It's nerve-wracking and full of land mines. But an MBA admissions interview can be a key element of your business school application
The admissions interview is your chance to get up close and personal with the business schools to which you are applying. It is an opportunity for you to reveal more of your personality in a way that's simply not possible in an admissions essay. Schools interview applicants to ask follow-up questions after reading their applications, find out how they express themselves in person, and determine how well they will eventually interview for recruiters. "Sometimes, we can sense the energy and vitality of the person we're interviewing," says Julie Barefoot, associate dean of MBA admissions at the Emory University Goizueta Business School (Goizueta Full-Time MBA Profile). "If we can sense it, then recruiters will sense it, too."
Although interviews are just one part of the application process, they can give you a boost with the admissions committee. You may create a lasting dialogue with the interviewer and, as a result, become a memorable applicant, says Michael Cohan, president of MBAPrepAdvantage, an admissions consultant. Memorable applicants—at least those who are memorable for positive reasons—have a better chance of succeeding with the admissions committee. If you want to have a successful admissions interview, here's what you have to do:
One of the most obvious ways to prepare for the admissions interview is often overlooked by candidates. Many never bother to find out how the interview will be structured.
Some admissions interviews are formal, highly structured affairs only for those who have already passed a particular screening process. Usually, these kinds of interviews are conducted by trained staff members, who are seeking answers to specific questions. Other schools allow anyone who visits campus to have an interview,which might be conducted by staff, alumni, or even current students. Some Internet research, discussions with students and alumni, and a review of the materials provided to you by the school are usually enough to determine the kind of admissions interview to expect.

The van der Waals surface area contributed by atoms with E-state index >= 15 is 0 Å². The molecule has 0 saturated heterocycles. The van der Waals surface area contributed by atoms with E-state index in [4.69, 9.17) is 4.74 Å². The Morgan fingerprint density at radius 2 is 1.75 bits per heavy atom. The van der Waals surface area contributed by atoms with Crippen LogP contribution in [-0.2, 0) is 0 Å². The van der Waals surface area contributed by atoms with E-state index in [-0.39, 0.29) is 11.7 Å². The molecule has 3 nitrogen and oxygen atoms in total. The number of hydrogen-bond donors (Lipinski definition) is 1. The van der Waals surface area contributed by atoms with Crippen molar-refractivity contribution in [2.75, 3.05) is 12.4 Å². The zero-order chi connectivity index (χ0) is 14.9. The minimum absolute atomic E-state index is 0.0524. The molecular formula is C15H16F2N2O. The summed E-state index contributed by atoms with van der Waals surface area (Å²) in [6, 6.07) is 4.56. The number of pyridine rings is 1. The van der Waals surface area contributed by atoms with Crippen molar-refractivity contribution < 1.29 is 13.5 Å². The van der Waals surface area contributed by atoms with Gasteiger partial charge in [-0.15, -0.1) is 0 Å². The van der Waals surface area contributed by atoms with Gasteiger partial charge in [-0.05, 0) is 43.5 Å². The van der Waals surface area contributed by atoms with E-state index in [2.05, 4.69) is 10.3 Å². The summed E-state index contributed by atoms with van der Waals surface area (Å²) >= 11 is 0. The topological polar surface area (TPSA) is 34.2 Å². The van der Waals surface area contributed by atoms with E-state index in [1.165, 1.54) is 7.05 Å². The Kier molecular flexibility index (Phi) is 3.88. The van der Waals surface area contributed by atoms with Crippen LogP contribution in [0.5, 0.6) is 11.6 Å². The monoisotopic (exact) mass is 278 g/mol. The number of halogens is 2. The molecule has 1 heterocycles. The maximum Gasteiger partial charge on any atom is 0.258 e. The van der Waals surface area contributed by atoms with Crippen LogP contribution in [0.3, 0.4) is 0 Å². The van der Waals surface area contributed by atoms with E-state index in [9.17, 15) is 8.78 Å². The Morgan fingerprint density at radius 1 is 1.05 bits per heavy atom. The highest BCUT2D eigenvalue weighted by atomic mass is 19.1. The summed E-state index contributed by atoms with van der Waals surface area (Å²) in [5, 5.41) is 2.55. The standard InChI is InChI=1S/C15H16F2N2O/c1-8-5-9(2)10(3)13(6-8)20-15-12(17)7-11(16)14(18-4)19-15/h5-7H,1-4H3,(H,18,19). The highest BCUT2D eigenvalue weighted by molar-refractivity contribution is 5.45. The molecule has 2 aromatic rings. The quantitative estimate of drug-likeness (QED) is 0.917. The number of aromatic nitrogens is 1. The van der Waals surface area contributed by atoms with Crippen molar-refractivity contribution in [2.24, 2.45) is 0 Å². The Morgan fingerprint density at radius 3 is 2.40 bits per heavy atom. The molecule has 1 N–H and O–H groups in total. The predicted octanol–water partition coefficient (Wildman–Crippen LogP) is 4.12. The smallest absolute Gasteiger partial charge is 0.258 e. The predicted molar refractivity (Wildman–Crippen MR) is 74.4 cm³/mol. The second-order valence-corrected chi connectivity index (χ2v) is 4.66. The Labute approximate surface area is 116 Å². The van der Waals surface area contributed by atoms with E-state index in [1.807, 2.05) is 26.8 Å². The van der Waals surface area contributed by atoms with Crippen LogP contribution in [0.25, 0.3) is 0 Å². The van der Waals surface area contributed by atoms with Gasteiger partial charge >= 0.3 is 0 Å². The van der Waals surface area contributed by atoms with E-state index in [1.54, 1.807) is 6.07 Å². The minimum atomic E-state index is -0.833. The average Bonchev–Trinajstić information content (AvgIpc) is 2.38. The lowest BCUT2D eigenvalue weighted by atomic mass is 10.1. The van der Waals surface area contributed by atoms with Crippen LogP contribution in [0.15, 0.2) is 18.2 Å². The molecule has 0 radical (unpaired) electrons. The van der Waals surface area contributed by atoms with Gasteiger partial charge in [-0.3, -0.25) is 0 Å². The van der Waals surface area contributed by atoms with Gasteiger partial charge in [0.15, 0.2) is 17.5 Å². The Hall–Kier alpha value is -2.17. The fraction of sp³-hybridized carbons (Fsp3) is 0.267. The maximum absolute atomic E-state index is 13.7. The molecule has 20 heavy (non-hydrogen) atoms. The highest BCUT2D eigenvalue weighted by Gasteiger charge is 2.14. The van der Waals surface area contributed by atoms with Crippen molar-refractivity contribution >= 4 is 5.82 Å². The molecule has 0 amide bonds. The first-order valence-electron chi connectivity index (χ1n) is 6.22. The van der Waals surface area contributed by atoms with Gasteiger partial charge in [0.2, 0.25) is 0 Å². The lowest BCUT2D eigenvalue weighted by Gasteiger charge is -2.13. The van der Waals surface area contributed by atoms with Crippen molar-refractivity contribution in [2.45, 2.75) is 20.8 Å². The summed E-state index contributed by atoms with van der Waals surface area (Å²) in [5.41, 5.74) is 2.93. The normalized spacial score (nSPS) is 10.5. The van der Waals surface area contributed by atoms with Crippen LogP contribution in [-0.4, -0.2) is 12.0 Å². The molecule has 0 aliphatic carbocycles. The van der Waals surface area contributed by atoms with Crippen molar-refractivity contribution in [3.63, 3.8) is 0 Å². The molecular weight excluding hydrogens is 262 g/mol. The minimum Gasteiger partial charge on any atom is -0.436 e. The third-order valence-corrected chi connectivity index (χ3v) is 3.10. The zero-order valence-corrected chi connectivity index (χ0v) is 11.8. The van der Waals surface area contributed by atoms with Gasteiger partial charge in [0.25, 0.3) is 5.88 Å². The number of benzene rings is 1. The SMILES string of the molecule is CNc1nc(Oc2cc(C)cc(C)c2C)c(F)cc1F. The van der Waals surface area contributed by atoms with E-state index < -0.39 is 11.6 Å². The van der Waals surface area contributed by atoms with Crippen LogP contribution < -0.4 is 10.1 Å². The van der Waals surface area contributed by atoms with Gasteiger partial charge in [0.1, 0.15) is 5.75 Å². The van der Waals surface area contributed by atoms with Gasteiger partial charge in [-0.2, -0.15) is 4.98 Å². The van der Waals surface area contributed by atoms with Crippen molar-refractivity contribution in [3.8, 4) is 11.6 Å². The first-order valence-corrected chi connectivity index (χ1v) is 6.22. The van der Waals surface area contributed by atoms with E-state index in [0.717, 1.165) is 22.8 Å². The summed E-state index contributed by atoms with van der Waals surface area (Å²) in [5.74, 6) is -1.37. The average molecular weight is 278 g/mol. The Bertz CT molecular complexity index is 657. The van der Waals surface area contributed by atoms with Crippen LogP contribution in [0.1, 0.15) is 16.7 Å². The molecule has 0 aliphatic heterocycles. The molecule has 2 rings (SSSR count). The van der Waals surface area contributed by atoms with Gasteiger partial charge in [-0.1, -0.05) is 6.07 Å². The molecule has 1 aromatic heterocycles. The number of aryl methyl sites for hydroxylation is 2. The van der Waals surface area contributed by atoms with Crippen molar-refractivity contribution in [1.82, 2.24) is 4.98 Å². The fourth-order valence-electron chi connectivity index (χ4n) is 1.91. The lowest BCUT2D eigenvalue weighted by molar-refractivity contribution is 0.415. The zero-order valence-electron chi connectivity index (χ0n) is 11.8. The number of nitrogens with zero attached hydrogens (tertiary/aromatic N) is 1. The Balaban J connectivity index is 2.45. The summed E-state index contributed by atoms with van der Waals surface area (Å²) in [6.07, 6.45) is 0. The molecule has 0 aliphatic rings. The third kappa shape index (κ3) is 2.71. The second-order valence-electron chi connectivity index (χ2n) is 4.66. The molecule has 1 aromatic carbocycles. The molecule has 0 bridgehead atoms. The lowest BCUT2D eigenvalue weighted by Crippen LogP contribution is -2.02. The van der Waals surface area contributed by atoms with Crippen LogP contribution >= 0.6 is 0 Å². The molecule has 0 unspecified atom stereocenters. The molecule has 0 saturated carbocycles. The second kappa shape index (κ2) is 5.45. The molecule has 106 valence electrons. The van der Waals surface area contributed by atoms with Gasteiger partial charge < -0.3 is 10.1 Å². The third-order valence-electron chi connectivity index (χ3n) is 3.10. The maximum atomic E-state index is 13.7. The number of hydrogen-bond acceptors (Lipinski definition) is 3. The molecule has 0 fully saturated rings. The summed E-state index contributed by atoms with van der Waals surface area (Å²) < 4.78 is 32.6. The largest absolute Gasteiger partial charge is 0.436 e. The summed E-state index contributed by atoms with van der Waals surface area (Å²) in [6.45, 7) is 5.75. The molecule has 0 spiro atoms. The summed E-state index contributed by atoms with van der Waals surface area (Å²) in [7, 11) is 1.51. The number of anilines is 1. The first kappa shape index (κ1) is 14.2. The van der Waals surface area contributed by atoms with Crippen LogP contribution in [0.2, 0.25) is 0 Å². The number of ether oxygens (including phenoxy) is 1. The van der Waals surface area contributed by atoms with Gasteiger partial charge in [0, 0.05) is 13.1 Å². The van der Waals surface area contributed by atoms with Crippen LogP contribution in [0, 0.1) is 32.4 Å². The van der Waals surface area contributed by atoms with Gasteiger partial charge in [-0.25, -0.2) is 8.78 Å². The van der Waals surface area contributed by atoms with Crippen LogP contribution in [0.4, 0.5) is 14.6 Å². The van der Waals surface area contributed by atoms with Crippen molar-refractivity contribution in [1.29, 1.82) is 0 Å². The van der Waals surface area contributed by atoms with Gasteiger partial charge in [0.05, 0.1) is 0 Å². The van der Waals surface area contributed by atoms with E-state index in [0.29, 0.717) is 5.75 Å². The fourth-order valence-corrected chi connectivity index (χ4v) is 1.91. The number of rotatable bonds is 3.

If you can find out the name of the person with whom you'll be interviewing ahead of time, you can Google him or her, says Cohan. "Don't stalk him," he warns. "Be appropriate and explore if you have any commonalities that you might be able to discuss."
Get ready to share your story. Reread your application before the interview, suggest most admissions experts. You shouldn't regurgitate your application in the interview because the admissions committee is looking to learn more about you than it already knows. But remembering the goals you discussed, what you thought made the school stand out, and what you expected to contribute to the campus can help you when responding to questions face-to-face. Having this information in the back of your mind will also help you make the most of your time during the admissions interview, which usually takes between 30 and 40 minutes at most.
The interview is a chance for the school to ask you follow-up questions about your work experience or what you shared in your essays. In the past year, with the economic crisis, Barefoot says, many applicants had been laid off and were embarrassed to come out and say so. One applicant was unclear about his work status on the résumé that Goizueta asks candidates to bring to their interviews, says Barefoot, who adds that he would have been more successful if he had been honest. Candidates should explain their employment history and say, "I was laid off, so I decided to prepare for the GMAT" or "I was laid off, so I spent time volunteering for X," says Barefoot.
Tardiness is another way to make a bad impression, because most interviewers are on tight schedules. Leave early and get directions ahead of time if you're unsure of the location. Another obvious tip worth mentioning is getting rest ahead of time, says Rod Garcia, director of MBA admissions at Massachusetts Institute of Technology's Sloan School of Management (MIT Sloan Full-Time MBA Profile). If you're well rested, you will look and feel better, which will make you better apt to carry on an interesting conversation.